A Complete Guide to Addiction and Co-Occurring Disorders

While coping with an addiction or a mental health issue can be difficult, the problem is more complex when both conditions are present.

Co-occurring disorders are also often referred to as dual diagnoses. They affect up to 7.7 million adults [1]. While these conditions occur at the same time, studies show that one does not necessarily cause the other and it is difficult to determine which was present first.
If you or someone you love is struggling with a co-occurring disorder, getting intensive treatment for both conditions is necessary for successful recovery.

Keep reading for your guide to co-occurring disorders and you can get the treatment that you need.

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Adults with Co-Occurring Disorders

What Are Co-Occurring Disorders?

Co-occurring disorders are characterized by the presence of a mental health disorder and a substance abuse issue. The symptoms of co-occurring disorders can make it difficult to function in daily life. It is often challenging to treat one without the other.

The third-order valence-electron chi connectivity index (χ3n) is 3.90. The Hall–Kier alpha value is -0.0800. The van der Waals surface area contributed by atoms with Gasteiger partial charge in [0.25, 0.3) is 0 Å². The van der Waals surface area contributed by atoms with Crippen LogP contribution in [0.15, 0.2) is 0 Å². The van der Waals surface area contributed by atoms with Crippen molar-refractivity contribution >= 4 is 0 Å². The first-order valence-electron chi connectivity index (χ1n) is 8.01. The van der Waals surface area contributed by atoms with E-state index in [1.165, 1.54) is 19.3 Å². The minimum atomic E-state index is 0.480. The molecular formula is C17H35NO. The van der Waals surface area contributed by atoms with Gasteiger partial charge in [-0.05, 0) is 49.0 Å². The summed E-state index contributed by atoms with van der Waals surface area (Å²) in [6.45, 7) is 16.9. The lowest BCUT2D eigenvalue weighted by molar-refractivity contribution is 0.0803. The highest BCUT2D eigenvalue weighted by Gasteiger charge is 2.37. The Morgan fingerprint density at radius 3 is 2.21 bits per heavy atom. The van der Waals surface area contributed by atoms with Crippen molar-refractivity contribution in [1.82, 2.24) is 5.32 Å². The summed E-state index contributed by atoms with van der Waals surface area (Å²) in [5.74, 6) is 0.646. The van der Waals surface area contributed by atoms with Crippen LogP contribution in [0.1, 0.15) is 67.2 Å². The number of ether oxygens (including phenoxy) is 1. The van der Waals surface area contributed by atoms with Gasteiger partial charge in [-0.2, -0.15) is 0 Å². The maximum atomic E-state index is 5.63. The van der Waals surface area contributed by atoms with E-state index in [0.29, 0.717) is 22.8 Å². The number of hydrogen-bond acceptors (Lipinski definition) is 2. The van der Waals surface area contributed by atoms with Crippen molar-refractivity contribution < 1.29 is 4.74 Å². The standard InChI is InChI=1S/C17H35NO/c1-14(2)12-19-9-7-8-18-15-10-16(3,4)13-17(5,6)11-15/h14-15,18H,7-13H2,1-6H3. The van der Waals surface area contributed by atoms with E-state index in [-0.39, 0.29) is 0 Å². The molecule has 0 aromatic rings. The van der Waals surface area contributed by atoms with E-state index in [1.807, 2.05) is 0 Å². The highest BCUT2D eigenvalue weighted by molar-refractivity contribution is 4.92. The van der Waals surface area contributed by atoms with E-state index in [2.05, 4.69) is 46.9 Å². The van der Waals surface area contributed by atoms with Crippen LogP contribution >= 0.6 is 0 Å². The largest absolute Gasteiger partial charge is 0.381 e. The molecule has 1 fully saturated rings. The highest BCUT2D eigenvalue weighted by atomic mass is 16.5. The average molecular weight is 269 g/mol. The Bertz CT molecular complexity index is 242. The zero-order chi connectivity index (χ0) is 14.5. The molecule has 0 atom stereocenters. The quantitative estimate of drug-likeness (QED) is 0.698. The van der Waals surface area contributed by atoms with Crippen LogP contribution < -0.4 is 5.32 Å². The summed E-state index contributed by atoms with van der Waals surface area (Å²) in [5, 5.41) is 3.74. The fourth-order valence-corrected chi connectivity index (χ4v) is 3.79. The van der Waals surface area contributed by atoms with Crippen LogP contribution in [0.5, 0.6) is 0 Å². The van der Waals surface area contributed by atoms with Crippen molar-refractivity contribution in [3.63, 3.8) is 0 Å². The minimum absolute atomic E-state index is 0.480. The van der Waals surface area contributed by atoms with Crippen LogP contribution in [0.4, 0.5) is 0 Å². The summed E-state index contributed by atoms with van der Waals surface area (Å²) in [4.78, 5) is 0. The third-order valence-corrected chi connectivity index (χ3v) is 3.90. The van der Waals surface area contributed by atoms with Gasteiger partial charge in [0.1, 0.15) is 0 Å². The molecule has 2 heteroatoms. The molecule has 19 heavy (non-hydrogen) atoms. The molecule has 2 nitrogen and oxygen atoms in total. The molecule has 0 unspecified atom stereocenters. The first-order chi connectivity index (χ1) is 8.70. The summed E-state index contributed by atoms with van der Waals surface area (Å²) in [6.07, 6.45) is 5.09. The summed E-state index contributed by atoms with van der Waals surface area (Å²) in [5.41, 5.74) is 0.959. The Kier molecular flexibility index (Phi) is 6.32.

What makes these conditions “co-occurring” is that they often exacerbate each other. Substance abuse often intensifies mental illness and vice versa.

Some common co-occurring disorders include:

These mental illnesses can develop for a variety of reasons. Common causes include emotional trauma and genetic factors. Environmental influences, chemical imbalances, instability at home can all lead to co-occurring disorders.

These mental health disorders can create a dependency on drugs as a form of self-medicating. Especially when left untreated.

What Are the Symptoms of Co-Occurring Disorders

While mental illness and substance use each have their own set of symptoms, they can overlap. It can be difficult to diagnose someone because the symptoms are similar.

Some of the common symptoms of mental health disorders include:

While these are common in people suffering from mental health issues, there are many similarities with addiction.

Signs of substance use disorder include:

It is easy to see that many of these symptoms are similar for both. Struggling with these conditions can make the other worse and increase the severity of the issues. It can also make it more difficult to recover.

Health professionals can make a diagnosis after a period of detox. The caring and well-trained team at Safe and Sound Treatment can help guide you through each phase of treatment, starting with detox.

The Connection Between Addiction and Mental Illness